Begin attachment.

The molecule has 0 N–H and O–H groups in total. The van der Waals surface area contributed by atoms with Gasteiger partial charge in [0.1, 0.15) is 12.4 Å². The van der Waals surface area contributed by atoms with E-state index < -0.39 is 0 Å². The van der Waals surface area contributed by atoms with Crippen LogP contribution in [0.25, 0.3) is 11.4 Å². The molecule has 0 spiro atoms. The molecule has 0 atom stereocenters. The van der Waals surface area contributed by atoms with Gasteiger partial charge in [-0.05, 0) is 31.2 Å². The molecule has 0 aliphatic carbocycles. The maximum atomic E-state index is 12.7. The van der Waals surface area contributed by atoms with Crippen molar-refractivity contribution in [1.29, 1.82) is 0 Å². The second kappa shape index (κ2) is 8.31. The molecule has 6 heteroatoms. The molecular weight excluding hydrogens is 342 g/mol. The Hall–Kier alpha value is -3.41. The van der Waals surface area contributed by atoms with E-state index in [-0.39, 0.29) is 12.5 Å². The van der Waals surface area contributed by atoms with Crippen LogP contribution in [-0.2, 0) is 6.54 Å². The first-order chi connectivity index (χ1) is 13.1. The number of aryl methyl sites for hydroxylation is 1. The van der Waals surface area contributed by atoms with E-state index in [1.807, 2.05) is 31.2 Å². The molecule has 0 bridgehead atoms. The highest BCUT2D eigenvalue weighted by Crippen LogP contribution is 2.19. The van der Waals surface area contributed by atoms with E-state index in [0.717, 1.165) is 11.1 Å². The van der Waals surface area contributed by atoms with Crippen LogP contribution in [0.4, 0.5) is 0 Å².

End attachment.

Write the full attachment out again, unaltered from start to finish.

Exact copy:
The molecule has 0 N–H and O–H groups in total. The van der Waals surface area contributed by atoms with Gasteiger partial charge in [0.1, 0.15) is 12.4 Å². The van der Waals surface area contributed by atoms with E-state index < -0.39 is 0 Å². The van der Waals surface area contributed by atoms with Crippen LogP contribution in [0.25, 0.3) is 11.4 Å². The molecule has 0 spiro atoms. The molecule has 0 atom stereocenters. The van der Waals surface area contributed by atoms with Gasteiger partial charge in [-0.05, 0) is 31.2 Å². The molecule has 0 aliphatic carbocycles. The maximum atomic E-state index is 12.7. The van der Waals surface area contributed by atoms with Crippen molar-refractivity contribution in [1.29, 1.82) is 0 Å². The second kappa shape index (κ2) is 8.31. The molecule has 6 heteroatoms. The molecular weight excluding hydrogens is 342 g/mol. The Hall–Kier alpha value is -3.41. The van der Waals surface area contributed by atoms with E-state index in [-0.39, 0.29) is 12.5 Å². The van der Waals surface area contributed by atoms with Crippen LogP contribution in [-0.2, 0) is 6.54 Å². The first-order chi connectivity index (χ1) is 13.1. The number of aryl methyl sites for hydroxylation is 1. The van der Waals surface area contributed by atoms with E-state index in [1.807, 2.05) is 31.2 Å². The molecule has 0 bridgehead atoms. The highest BCUT2D eigenvalue weighted by Crippen LogP contribution is 2.19. The van der Waals surface area contributed by atoms with E-state index in [0.717, 1.165) is 11.1 Å². The van der Waals surface area contributed by atoms with Crippen LogP contribution in [0.4, 0.5) is 0 Å².